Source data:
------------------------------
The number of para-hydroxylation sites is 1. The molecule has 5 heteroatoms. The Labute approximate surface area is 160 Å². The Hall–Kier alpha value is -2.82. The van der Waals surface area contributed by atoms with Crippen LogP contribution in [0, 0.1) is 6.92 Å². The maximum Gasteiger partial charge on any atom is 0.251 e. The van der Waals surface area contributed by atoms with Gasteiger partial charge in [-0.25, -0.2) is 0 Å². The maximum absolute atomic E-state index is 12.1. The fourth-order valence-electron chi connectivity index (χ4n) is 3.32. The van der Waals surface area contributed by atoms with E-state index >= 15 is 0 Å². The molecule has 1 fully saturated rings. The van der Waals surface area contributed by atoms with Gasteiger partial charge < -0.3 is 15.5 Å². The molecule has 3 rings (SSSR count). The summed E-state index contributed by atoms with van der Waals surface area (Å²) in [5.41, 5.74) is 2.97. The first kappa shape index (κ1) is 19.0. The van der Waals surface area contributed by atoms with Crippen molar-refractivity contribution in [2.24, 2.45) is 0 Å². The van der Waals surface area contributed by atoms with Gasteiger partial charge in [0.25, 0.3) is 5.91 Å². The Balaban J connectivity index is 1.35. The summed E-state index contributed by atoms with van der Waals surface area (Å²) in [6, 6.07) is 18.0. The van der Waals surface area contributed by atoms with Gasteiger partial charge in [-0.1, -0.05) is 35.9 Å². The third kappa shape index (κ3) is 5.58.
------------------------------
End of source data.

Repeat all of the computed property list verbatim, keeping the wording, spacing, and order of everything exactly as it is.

The number of para-hydroxylation sites is 1. The molecule has 5 heteroatoms. The Labute approximate surface area is 160 Å². The Hall–Kier alpha value is -2.82. The van der Waals surface area contributed by atoms with Crippen LogP contribution in [0, 0.1) is 6.92 Å². The maximum Gasteiger partial charge on any atom is 0.251 e. The van der Waals surface area contributed by atoms with Gasteiger partial charge in [-0.25, -0.2) is 0 Å². The maximum absolute atomic E-state index is 12.1. The fourth-order valence-electron chi connectivity index (χ4n) is 3.32. The van der Waals surface area contributed by atoms with E-state index >= 15 is 0 Å². The molecule has 1 fully saturated rings. The van der Waals surface area contributed by atoms with Gasteiger partial charge < -0.3 is 15.5 Å². The molecule has 3 rings (SSSR count). The summed E-state index contributed by atoms with van der Waals surface area (Å²) in [5.41, 5.74) is 2.97. The first kappa shape index (κ1) is 19.0. The van der Waals surface area contributed by atoms with Crippen molar-refractivity contribution in [2.24, 2.45) is 0 Å². The van der Waals surface area contributed by atoms with Gasteiger partial charge in [0.25, 0.3) is 5.91 Å². The Balaban J connectivity index is 1.35. The summed E-state index contributed by atoms with van der Waals surface area (Å²) in [6, 6.07) is 18.0. The van der Waals surface area contributed by atoms with Gasteiger partial charge in [-0.1, -0.05) is 35.9 Å². The third kappa shape index (κ3) is 5.58.